- Mark Chalfant, Dave Johnson and Topher Bellavia at Som Records for the Neutrino Video Project (Photo by Maura Judkis)
The cast of the Neutrino Video Project circles up 11 minutes before they’re about to make a fully improvised movie in real time, screened for a live audience, and actor Dave Johnson turns to me.
“Would you be willing to be an extra if we need one?” I look at him incredulously. “Just someone who would be willing to turn around and say a single line, like ‘what?’”
“It’s a kissing scene,” says actor Mark Chalfant.
I’ll be following the two of them around, along with cameraman and Washington Improv Theater managing director Topher Bellavia, and “runner” Ryan Wesley, as they shoot their segments of an improvised movie up and down 14th street. I’ve been briefed on staying out of their shot, and told that I should be ready to sprint down the street at a moment’s notice.
The lean filmmaking team goes over their hand signals.
“This means wrap it up,’ says Bellavia, as he circles his hand in a lasso motion. One tap from Wesley means they have one minute left, and two taps means 30 seconds. The other teams in the room are all asking questions: Is it too dark in the alley? Is our battery situation OK?
Back in the circle, Mike Bass reminds the group that they are battling the dwindling evening light.
“I don’t want you to show the audience we’re A team, B team, C team,” he says. “I don’t want them to know that we’ve got this down to a science. Let them figure that out.”
He’s only halfway right. Yes, the improvised movie that is the product of each Neutrino show is tightly formatted, with the timing and handoff of footage carefully rehearsed. And it has to be - with members of the troupe racing all over the neighborhood to shoot the film, there must be deadlines and guidelines, or else audiences would sit in a darkened theater watching a test pattern - a sight that Neutrino cast members dread, because it means that they were late with their video.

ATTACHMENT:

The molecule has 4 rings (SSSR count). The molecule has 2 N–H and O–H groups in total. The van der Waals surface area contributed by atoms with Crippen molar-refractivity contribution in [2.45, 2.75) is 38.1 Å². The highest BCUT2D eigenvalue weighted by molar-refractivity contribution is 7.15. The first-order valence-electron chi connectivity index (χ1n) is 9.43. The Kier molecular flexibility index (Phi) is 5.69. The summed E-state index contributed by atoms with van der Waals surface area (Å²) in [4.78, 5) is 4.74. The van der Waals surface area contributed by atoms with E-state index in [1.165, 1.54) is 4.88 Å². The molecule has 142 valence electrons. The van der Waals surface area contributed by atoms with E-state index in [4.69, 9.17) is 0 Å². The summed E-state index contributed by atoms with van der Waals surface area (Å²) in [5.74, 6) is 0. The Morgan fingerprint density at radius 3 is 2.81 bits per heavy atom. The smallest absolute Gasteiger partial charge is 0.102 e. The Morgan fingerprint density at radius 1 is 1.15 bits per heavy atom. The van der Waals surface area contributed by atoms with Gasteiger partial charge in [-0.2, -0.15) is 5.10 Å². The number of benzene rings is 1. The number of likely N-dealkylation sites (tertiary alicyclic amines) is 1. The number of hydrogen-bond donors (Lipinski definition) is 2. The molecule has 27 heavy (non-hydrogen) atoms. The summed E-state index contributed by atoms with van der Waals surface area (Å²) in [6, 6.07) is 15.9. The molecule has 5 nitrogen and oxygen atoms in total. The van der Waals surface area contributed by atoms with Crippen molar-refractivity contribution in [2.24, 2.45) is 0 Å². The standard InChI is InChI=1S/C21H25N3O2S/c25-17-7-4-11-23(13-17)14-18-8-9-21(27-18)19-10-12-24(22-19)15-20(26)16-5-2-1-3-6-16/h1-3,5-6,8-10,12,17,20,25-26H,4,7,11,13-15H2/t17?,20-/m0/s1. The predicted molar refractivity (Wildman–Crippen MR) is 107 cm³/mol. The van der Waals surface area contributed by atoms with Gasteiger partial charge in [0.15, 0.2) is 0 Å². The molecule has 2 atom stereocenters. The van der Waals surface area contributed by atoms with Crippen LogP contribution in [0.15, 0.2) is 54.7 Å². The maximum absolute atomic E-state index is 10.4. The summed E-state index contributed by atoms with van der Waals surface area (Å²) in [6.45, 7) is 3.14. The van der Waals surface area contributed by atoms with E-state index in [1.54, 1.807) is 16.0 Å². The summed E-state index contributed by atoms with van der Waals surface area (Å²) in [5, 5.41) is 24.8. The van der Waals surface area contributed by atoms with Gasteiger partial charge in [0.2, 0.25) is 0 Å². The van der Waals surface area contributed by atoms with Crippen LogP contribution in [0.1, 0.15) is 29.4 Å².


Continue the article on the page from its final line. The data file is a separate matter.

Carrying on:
But timing is the only thing they have down to a science - everything else, from where they go, what they do, and who they include in their film, is a variable. When I raced around with a Neutrino team on Saturday, it was clear that anything could happen in their allotted eight minutes of film.
When the cast heads down to the theater, Bass gives a brief introduction, and then requests some items from the audience, “to prove to you that this is actually live.”
“Dig into your pocketbooks, you can give us cash,” he says.
One man hands them a floral-print tape measure.
“Why is your tape measure so adorable?” Bass asks. The man refers the question to the woman sitting next to him. Group A takes the tape measure and sprints out of the theater.
A woman hands Chalfant her glasses case, which is shaped like a tiny handbag.
“You can use it as a purse if you want to,” she tells him.
He opens it up, and it’s empty.
“You didn’t trust us with your glasses?” he asks.
They’ve also requested a word from the audience, and someone yells out, “Pancake!”
And then it’s group B’s turn to take off running through the front of the theater.
“Pancake, pancake, pancake,” says Chalfant, as he sprints through the doors, up the stairs and into a Source conference room. “Any inspirations?”
They don’t say much. Bellavia’s camera follows a trail of paper cranes taped to the window over to Johnson, seated at the piano, and Chalfant, at a table holding the glasses case/purse. As Johnson plays the piano, they’re off.
“I can’t get used to what it’s like to see without my glasses,” he says which spins into a skit about how not having glasses gives Chalfant a distorted sense of reality.
“All of my senses are heightened,” he says. “Is this how you became enlightened?”
Bellavia gets a tap on the shoulder from Wesley. Time is up. He hands off the tape.